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25 Apr 2009 13:18
The African National Congress was happy with its performance in the election despite missing a two-thirds majority by a whisker, the party said as the final vote count lit up the results board at the IEC Centre in Pretoria on Saturday.
Spokesperson Ishmael Mnisi, said the party did not need the majority and never said it wanted one.
“We have always been very clear that we wanted a decisive win ... the ANC never called for a two-thirds majority, we are quite happy with the mandate the people have given us,” he said from the centre after IEC chief electoral officer Pansy Tlakula announced that the vote count had been completed.
After a fierce battle at the polls, with the ANC rolling out its strongest election machinery yet, the party is set to govern South Africa for a further five years.
It received a 65,90% win of the 17 680 729 valid votes cast.
The Democratic Alliance, the official opposition party, received a 16,66% of votes with 2 945 829 South Africans backing the party.
Newcomer Congress of the People received 7,42% with 1 311 027 votes.
The emergence of Cope, a party headed by former ANC chairperson Terror Lekota and former Gauteng premier Mbhazima Shilowa—after the sacking of former president Thabo Mbeki—had “galvanised” the ANC.
It spent about R200-million on its election campaign, headed by national executive committee member Fikile Mbalulu, placing party president Jacob Zuma at the centre of it.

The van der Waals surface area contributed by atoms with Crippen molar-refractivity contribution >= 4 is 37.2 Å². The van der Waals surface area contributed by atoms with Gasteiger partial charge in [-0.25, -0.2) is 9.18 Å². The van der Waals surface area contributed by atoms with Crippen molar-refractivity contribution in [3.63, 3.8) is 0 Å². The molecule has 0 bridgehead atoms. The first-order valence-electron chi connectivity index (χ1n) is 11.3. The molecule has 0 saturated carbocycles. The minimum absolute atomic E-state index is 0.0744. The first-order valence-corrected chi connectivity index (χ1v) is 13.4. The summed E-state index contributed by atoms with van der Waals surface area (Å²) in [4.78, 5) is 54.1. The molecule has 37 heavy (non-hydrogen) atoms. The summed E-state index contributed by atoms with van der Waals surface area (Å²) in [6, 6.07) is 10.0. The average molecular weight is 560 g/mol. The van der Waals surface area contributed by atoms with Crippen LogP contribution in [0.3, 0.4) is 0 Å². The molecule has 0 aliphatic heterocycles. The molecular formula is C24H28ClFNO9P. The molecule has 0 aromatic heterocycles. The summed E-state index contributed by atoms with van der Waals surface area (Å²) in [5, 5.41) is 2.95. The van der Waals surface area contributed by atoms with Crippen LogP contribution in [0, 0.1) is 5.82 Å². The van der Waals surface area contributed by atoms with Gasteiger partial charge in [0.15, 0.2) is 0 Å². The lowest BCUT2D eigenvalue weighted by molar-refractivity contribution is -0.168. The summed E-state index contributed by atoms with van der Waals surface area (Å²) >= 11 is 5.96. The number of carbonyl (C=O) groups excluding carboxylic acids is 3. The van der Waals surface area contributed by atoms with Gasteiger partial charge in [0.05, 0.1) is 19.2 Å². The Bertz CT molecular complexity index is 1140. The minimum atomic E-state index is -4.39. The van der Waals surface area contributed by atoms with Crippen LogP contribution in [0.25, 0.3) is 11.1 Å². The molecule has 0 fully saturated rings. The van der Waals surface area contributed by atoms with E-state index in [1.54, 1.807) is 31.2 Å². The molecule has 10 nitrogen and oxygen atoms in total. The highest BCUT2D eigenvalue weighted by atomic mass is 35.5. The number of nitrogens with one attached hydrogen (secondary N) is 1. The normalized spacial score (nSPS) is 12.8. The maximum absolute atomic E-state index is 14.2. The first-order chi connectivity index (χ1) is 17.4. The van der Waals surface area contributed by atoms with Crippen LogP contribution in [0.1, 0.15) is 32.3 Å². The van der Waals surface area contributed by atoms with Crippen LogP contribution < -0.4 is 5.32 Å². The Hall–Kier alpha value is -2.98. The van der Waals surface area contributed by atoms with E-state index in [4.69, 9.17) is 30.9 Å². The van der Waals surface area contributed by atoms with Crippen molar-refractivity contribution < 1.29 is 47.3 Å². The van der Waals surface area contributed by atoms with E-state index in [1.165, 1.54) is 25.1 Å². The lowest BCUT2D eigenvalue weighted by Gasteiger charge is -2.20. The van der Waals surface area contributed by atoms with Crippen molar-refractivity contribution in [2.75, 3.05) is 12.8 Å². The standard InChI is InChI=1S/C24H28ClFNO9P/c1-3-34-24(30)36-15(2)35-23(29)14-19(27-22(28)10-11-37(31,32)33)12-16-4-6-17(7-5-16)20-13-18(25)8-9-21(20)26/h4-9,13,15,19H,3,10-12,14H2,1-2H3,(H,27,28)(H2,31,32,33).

Mnisi said the party would now wait for the parliamentary processes, which will see Zuma placed in the presidency and his Cabinet selected.
Zuma and his deputy, President Kgalema Motlanthe, will visit the result centre later on Saturday when IEC chairperson Brigalia Bam is
expected to formally announce the results.
The number of seats in Parliament which the ANC receives in relation to its win would also be announced by Bam.
The rand firmed well over 2% against the dollar to a new six-and-a-half high late on Friday, aided by a strong euro and higher stocks as well as the smooth election.
Zuma (67) has also assured investors he will not be dropping policies they are comfortable with, even though his trade union allies want more help for the poor.
Finance Minister Trevor Manuel, a market favourite, also looks set to stay at a time when South Africa faces its first recession in 17 years.
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